“The vastness of the heavens stretches my imagination — stuck on this carousel my little eye can catch one — million — year — old light. A vast pattern — of which I am a part… What is the pattern, or the meaning, or the why? “ — Richard Feynman
Light. One of nature's wonders, that we take for granted because we see it every day. Literally, we not only see it — but we see nothing but it.
Seeing is defined as interacting with the electromagnetic waves, from the radiation from the sun rays, the photons hitting our detector eyes, there are many words for the same. Rays are scattered, different wavelengths give us different colors, everything we see is light by definition.
If we define light broadly as every radiation on the electromagnetic spectrum, then there is more to light that we catch our vision. Our eyes are a set of detectors, that can detect electromagnetic waves, but only in a specific range of wavelengths.
Other wavelengths can be “seen” by detectors in telescopes. Observing the Universe in various wavelengths can make us see what our human vision would not be capable of, even if we could see through the incredible distances through the galaxy and across the Universe.
So, light is a wave, but light is also a particle, the photon, hitting our eye detectors, the larger the photon stream, the more intense the light.
Every particle is also a wave, this is the particle-wave duality. Just like the electron, it behaves as a wave, when propagating through space, but can be detected as individual particles when it is measured.
Both of those definitions are really just two sides of the same case, but the fundamental building blocks, including light, is neither point-like spherical particles nor waves, those are both mere shadows of something we don’t understand completely yet.
A more complete definition in modern physics is defining the fundamental blocks for matter and energy as quantum fields, with one type of field for each particle. Hence, there is an electromagnetic field, an electron field, an up quark field, and so on, for each fundamental particle. More about that later.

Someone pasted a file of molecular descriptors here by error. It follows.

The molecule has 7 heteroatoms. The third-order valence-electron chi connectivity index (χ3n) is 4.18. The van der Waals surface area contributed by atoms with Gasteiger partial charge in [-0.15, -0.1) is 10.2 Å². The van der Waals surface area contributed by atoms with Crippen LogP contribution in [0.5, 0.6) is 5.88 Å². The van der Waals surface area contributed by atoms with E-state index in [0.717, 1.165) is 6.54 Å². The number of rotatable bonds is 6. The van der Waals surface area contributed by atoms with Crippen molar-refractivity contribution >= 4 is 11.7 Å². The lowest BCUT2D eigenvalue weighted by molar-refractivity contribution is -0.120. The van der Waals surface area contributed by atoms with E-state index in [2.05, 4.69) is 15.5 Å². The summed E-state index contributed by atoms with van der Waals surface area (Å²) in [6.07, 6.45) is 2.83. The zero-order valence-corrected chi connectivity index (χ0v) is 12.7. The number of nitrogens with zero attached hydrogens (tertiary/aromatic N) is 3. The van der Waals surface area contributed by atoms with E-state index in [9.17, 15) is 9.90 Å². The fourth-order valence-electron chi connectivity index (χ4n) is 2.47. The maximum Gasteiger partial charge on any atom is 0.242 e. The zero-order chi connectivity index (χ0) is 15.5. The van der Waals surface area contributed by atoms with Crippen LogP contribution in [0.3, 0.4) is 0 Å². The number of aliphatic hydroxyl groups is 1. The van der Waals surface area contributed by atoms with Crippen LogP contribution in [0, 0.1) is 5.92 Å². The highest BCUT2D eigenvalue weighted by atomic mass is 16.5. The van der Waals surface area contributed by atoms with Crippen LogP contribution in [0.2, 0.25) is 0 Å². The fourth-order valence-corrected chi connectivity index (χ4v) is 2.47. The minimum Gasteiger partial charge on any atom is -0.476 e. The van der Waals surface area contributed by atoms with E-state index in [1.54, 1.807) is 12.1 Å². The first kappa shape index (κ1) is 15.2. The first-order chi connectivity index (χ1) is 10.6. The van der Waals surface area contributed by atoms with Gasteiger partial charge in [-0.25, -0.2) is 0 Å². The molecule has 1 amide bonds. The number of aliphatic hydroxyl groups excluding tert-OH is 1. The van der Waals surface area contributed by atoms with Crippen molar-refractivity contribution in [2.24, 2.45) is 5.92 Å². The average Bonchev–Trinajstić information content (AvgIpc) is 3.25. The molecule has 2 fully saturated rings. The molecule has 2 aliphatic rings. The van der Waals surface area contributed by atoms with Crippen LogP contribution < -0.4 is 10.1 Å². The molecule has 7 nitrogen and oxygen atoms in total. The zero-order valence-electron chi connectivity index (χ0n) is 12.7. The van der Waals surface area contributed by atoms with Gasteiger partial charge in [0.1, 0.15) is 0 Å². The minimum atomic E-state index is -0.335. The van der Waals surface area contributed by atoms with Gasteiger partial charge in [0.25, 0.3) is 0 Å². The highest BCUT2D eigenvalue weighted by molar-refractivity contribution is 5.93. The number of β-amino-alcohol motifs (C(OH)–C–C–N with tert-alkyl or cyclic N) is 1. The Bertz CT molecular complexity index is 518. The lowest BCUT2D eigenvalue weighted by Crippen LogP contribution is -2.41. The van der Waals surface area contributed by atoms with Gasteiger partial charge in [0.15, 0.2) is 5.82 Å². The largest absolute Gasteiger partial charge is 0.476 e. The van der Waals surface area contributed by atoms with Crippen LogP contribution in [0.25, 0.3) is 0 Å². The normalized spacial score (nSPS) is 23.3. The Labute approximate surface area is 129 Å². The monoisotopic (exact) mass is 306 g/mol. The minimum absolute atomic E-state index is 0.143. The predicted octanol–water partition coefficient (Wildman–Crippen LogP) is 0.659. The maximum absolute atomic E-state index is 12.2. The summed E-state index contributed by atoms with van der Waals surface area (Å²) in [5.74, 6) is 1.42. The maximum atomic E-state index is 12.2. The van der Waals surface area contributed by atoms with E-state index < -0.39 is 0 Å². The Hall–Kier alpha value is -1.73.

Check out my mindmap of the many definitions of light and the electromagnetic force below. I will zoom in on the separate definitions in the separate sections below.
Let’s break it up to take a look at the many definitions of the concept of light, starting with the electromagnetic wave and the electromagnetic spectrum.
Light as an electromagnetic wave
The electromagnetic wave is also one of the four fundamental forces: Electromagnetic force. The force is a wave propagating through space at the speed of light.
We can relate to the concept of waves as the waves propagating through water. When a wave moves through water, it’s not the water itself that propagates in the direction of the wave, the water molecules move mostly up and down, while the waves passes through them. Likewise, the electromagnetic wave is a force field, that oscillates in strength, while it passes through space.
There are deviations from the water wave analogy. The EM wave does not require a matter medium to move through, it can move through the vacuum in the empty space. This is where it moves with the known “speed of light” of 300,000 km/s. When light moves through a different medium, such as water, air, or glass, it moves slower than through vacuum. Still, 200,000 km/s through glass is a very nice speed.
Another difference is that an EM wave consists of two waves moving perpendicular to each other, the electric field and the magnetic field propagating in the same direction. Those two waves follow each other, so when the electric field is largest, the magnetic field tops as well, perpendicular to its counterpart.
Hence, electricity and magnetism are part of the same force, which is also the same force as the light that we see. It’s all connected.
Our vision and light detection
When we observe with our eyes, we detect the light reflected from surfaces. Our eyes can detect electromagnetic waves that are reflected, but only if the wave has a certain wavelength between approximately 400 and 750 nm. We call light with shorter wavelength for UV (Ultraviolet) light, X-rays, and the shortest wavelengths for gamma and cosmic rays, while longer wavelengths are IR (infrared), microwaves, and radio waves.